False positives also disturb an application’s benchmarking. When doing this type of exercise, it is a good thing to take into account the error rate. Effectively, the comparison can become inconsistent if the number of false positives is too high. In this case, how do you know if the results position an application correctly compared to others?
Applications with different characteristics can generate a different number of false positives. If an application has been implemented by using a programming construct generating false positives, then the total number of false violations for this application will be abnormally higher than for other applications. In the end, the comparison will be biased.
Samson’s hair
On the other hand, let’s be optimistic! Some measures are more complex than others and require an expensive effort, and having false positives in the results is better than having no result at all. SAM systems have their strengths as well as their weaknesses!
Effectively, even if the measure is not perfect, it allows you to know if the situation is rather good or rather dramatic, and which components are impacted or not. Moreover, we are at least aware that the measure is not so easy to take and the results must be interpreted cautiously.
If the number of violations is too high, then the number of false positives can be also high and will be disseminated in long lists, meaning that searching for them will become harder. As a consequence, the uncertainty on the result value compared to reality becomes significant and must be taken into account when working on them.

But, if the number of results is not too high, then false positives have a limited impact for the user’s work. Effectively, in this case, they are easily visible among the list of violations and the user can quickly identify and filter them to evaluate the risk incurred by the application that has been assessed. Moreover, even if a false violation is taken into account, generally it does not change the results and conclusion a lot.
And, to remain constructive, a false positive also means that what was searched is not so easy to find or can have several facets. This can be used to justify future investment to improve the SAM system!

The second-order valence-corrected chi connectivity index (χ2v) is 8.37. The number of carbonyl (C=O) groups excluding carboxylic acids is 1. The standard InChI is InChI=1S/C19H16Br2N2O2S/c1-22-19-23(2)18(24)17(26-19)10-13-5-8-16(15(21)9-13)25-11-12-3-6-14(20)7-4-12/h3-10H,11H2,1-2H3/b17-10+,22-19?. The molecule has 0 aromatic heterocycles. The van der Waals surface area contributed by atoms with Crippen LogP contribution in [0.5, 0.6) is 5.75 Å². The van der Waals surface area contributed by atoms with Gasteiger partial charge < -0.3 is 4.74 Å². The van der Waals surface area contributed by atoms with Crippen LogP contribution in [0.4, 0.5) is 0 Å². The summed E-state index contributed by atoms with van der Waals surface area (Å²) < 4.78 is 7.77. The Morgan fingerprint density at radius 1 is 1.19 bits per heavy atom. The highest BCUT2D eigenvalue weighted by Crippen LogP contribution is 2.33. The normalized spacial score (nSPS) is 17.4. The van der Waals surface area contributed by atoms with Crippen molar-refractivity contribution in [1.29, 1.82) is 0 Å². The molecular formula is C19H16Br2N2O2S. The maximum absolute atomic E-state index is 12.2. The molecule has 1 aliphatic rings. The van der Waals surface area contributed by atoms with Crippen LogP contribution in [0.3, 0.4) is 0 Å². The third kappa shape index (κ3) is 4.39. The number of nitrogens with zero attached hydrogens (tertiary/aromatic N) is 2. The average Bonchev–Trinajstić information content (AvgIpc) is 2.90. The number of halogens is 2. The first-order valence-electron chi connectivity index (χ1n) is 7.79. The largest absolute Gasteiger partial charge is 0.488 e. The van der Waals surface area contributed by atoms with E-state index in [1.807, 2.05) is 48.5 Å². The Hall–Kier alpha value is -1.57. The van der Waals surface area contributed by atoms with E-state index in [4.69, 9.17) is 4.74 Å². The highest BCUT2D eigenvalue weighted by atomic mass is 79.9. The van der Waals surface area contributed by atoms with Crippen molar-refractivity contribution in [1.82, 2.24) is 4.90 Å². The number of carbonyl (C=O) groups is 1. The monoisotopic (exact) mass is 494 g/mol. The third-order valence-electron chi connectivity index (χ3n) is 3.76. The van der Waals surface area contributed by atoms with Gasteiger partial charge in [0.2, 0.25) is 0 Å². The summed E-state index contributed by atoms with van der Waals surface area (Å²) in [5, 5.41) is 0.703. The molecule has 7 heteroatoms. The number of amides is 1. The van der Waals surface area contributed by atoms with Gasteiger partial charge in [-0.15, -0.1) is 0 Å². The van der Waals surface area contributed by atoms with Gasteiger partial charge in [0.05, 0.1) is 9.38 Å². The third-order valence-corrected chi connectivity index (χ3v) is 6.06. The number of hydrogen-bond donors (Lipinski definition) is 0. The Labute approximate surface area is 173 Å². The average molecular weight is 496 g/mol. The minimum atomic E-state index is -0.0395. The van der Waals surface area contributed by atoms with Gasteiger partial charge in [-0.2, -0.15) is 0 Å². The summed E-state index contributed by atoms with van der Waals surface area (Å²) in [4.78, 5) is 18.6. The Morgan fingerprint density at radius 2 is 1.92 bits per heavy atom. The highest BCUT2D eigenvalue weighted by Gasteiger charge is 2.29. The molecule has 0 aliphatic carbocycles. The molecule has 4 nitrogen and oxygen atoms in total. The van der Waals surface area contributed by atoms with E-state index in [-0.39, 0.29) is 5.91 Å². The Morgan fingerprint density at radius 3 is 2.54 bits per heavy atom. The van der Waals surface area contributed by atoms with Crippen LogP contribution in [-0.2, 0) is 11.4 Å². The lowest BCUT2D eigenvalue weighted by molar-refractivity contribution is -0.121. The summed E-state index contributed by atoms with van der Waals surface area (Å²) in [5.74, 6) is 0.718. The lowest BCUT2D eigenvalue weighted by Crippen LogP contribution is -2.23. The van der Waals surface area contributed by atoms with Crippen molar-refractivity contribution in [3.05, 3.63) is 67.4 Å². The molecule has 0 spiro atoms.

Use static analysis tools to increase developers’ knowledge

Static code analysis is used more and more frequently to improve application software quality. Management and development teams put specific processes in place to scan the source code (automatically or not) and control the architecture of the applications they are in charge of. Multiple analyzers are deployed to parse the files that are involved in application implementation and configuration, and they generate results like lists of violations, ranking indexes, quality grades, and health factors.

Based on the information that is presented in dedicated tools like dashboards or code viewers, managers and team leaders can then decide which problems must be solved and the way the work has to be done. At the end of the analysis chain, action plans can be defined and shared with development teams to fix the problems. This is the first aspect of static analysis regarding application software quality, but this must not be the only one.
But what about the importance of understanding the problem?
The second aspect concerns the developer himself, as he is strongly impacted by quality improvement. Obviously he can use the results to fix any potential issues that have been identified, but he must understand the problem behind a violation and, above all, the remediation that must be applied to fix it.